Obama ratings take hard hit in tough first year

Written by: Super Admin
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Washington, Dec. 30 (ANI): President Barack Obama's ratings have dropped dramatically in the face of rising unemployment, a slipping legislative agenda and painful decisions on health care, the economy and the war in Afghanistan, suggesting that he has been hard hit during his first year in office.

According to the Washington Times, his support has faltered on all those key issues - and from both ends of the spectrum. Opponents blame him for expanding the size of government while some in his Democratic base accuse him of not pushing hard enough for his agenda.

As Mr. Obama leads his party into next year's congressional elections, pollsters say, his overall approval rating - down to an average of 48 percent from 67 percent in January, according to Pollster.com's aggregate of several national polls - likely will be tied to the unemployment rate, which hovers at 10 percent.

"The economy may be growing and the recession may be over, but on Main Street, people who are unemployed are not happy and people who are worried about being unemployed are not happy," said Peter Brown, assistant director of the Quinnipiac University Polling Institute.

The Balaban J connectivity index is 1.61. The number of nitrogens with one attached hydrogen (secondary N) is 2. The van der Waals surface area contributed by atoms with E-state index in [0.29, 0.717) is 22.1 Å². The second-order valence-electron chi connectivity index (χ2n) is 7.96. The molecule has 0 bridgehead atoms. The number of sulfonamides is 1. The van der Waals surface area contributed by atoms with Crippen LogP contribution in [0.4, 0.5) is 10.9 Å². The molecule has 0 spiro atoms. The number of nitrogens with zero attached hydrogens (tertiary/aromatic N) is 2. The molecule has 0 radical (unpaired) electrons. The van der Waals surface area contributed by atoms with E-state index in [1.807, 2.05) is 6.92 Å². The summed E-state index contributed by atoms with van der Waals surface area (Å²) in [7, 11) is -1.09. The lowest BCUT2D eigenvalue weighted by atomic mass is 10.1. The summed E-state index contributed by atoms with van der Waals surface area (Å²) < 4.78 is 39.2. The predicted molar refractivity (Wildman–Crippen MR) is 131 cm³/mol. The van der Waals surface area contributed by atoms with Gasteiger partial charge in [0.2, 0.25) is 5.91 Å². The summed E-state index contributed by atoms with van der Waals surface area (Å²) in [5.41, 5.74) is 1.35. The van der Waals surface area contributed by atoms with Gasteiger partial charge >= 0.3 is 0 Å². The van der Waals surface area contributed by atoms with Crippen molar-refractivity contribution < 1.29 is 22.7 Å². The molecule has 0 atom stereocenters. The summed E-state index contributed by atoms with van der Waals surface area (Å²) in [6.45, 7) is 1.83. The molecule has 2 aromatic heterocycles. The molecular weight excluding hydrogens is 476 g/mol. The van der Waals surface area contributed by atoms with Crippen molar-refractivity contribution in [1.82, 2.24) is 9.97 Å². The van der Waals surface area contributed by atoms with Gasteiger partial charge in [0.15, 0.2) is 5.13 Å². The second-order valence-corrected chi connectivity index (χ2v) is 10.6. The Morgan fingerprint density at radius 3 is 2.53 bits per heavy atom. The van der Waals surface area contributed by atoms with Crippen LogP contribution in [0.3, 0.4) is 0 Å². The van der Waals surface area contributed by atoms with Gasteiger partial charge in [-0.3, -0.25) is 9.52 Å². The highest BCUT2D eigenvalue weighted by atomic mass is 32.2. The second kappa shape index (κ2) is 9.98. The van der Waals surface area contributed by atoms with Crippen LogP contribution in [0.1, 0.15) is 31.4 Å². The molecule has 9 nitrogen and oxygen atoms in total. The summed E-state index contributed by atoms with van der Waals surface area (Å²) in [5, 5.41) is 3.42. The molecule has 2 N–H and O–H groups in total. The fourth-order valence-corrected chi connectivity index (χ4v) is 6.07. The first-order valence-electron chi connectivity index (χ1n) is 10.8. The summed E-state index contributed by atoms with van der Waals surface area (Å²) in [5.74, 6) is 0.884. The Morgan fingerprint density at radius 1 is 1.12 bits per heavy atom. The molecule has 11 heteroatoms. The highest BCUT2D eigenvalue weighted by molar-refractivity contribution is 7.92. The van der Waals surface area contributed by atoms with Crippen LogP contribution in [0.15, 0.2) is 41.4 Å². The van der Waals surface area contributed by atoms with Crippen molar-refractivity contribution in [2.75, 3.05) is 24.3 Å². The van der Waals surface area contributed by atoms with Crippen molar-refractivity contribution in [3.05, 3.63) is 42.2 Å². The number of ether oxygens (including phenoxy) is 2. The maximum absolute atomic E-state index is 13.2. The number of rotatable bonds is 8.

Only 44 percent of Americans approve of Obama's handling of the economy, compared with 59 percent in February, when he signed the 787 billion dollar stimulus package, according to National Journal's Pollster.com.

Support for Obama's handling of his marquee health care initiative, now nearing final approval in Congress, stands at 41 percent - down from 57 percent in February.

Democratic leaders and the White House have suggested that the lack of public backing for the health care bill will change once it has been passed and blame Republicans for spreading misinformation about what's in the legislation.

Democratic pollster Tom Jensen said he doubts Obama will see any short-term gain from signing health care reform into law, arguing that independents and Republicans who overwhelmingly oppose the bill are not likely to be swayed.

Jensen, director of Public Policy Polling, said: "What's ultimately going to decide Obama's fate with those folks is if the economy turns around or not."

He further said the 2010 midterm elections are likely to be "brutal for Democrats" but that it won't be solely a result of Obama's approval ratings.

On Afghanistan, Obama has the approval of sixty-two percent of the voters approved of his February decision to send an additional 17,000 troops to the war-torn country and 58 percent said in early December that they support his move to send 30,000 more, according to Quinnipiac.

But in a later Quinnipiac poll, only 47 percent approve of Obama's handling of the war overall.

Results from Gallup are even more stark:

Obama's approval on Afghanistan plummeted from 56 percent in mid-July to 35 percent in late November. However, 51 percent said they approved of the 30,000-troop surge in a poll taken after Obama's Dec. 1 announcement. (ANI)

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